3. Gift part of your house to your children – after 7 years it is out of your estate for IHT. The trouble is you have to pay full market rent to your children. They in turn have to pay income tax on the rent received. If they sell it they will be liable for Capital Gains Tax (CGT) on the gain on their share, and if you get it slightly wrong the gift will fail entirely. The better solution is for one spouse to sell their half share of the house to the other spouse in exchange for an IOU, which is then gifted to the children as a 7 year PET. After 7 years, half the ‘value of the house’ is out of the estate for IHT, but the married couple still owns the entire house.
  4. IOU Scheme – as tip no. 3 above but it can be done with any asset, e.g. a share portfolio, second property and so on. When set up properly, the value of the asset will be taken out of the estate after 7 years.
  5. Deed of Variation (DoV) – say a relative dies and leaves you an inheritance that creates you an IHT liability. Use the DoV procedure to vary that Will after death and set up a Trust to receive the inheritance for the benefit of you, and your family. There are time limits but this works very well if set up correctly.
  6. Gift out of regular income – if you have an IHT estate and your income is higher than your expenditure, the problem will only get worse as time goes by. Gifting the excess out of regular income to your children is immediately exempt from IHT. The rules can be tricky to implement but this is a very significant exemption if used correctly.
  7. Business Property Relief (BPR) Scheme – if you hold investment assets in a BPR scheme for only 2 years they will be 100% exempt from IHT. You need to retain these assets until you die but you can get an income and, since you have not given these assets away, you can cash them in at any time if you need to.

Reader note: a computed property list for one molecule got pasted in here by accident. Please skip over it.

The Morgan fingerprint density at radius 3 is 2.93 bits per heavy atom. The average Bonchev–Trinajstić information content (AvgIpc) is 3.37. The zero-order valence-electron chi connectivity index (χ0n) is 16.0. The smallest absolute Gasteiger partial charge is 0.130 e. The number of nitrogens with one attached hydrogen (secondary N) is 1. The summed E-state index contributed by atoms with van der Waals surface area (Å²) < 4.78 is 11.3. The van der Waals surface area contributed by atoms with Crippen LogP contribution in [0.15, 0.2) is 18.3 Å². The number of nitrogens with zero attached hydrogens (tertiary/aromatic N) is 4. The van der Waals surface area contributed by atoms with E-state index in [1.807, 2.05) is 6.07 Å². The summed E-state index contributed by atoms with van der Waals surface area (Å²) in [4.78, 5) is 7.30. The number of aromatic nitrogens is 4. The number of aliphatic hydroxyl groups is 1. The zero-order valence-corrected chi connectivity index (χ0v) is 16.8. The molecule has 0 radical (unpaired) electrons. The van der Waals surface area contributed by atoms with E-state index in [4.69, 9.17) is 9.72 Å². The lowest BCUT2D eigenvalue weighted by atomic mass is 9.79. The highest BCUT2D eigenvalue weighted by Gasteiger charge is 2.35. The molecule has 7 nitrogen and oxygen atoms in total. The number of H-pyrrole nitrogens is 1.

8. Settlor Excluded Trust – if you want to gift an asset to your children to avoid your IHT after 7 years, but the asset has gone up in value (like a house) and would trigger a CGT liability if you sell it, you could instead set up a Settlor Excluded Trust and transfer the asset to that trust. As you are the Settlor and a trustee you therefore retain control of the asset, but as you will have no benefit from it, given 7 years it will be out of your estate for IHT and you will get holdover relief for CGT as well.
  9. Discounted Gift Trust – can seem attractive and you can get an immediate IHT exemption for part of your initial investment. The trouble is the portion that is exempt is based on your age and health so it may not be as great as you had wished for.
  10. Family Protection Trusts (FPT’s) – avoid the problem in the first place. If inheriting from your parents is going to give you an IHT problem, get them to set up FPT’s because with their assets ‘in trust’ you will have the option of borrowing your inheritance from the trust in exchange for a valid IOU so that you get the full benefit of the inheritance without incurring an IHT liability.

What Our Clients say

Rob took the time to explain the ins & outs of the technical terms so that we felt comfortable with how our estate was to be dealt with. He has a very relaxed manner in dealing with clients which helps when discussing a subject we all wish to ignore.
Will Planning Solutions Will Writing | Family Protection Trust | Probate | Living Wills | Lasting Power of Attorney | Guardianship | Prepaid Funeral Plans

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Will Planning Solutions Will Writing | Family Protection Trust | Probate | Living Wills | Lasting Power of Attorney | Guardianship | Prepaid Funeral Plans
Will Planning Solutions Will Writing | Family Protection Trust | Probate | Living Wills | Lasting Power of Attorney | Guardianship | Prepaid Funeral Plans

Rob Abell

Wills & Estate Planning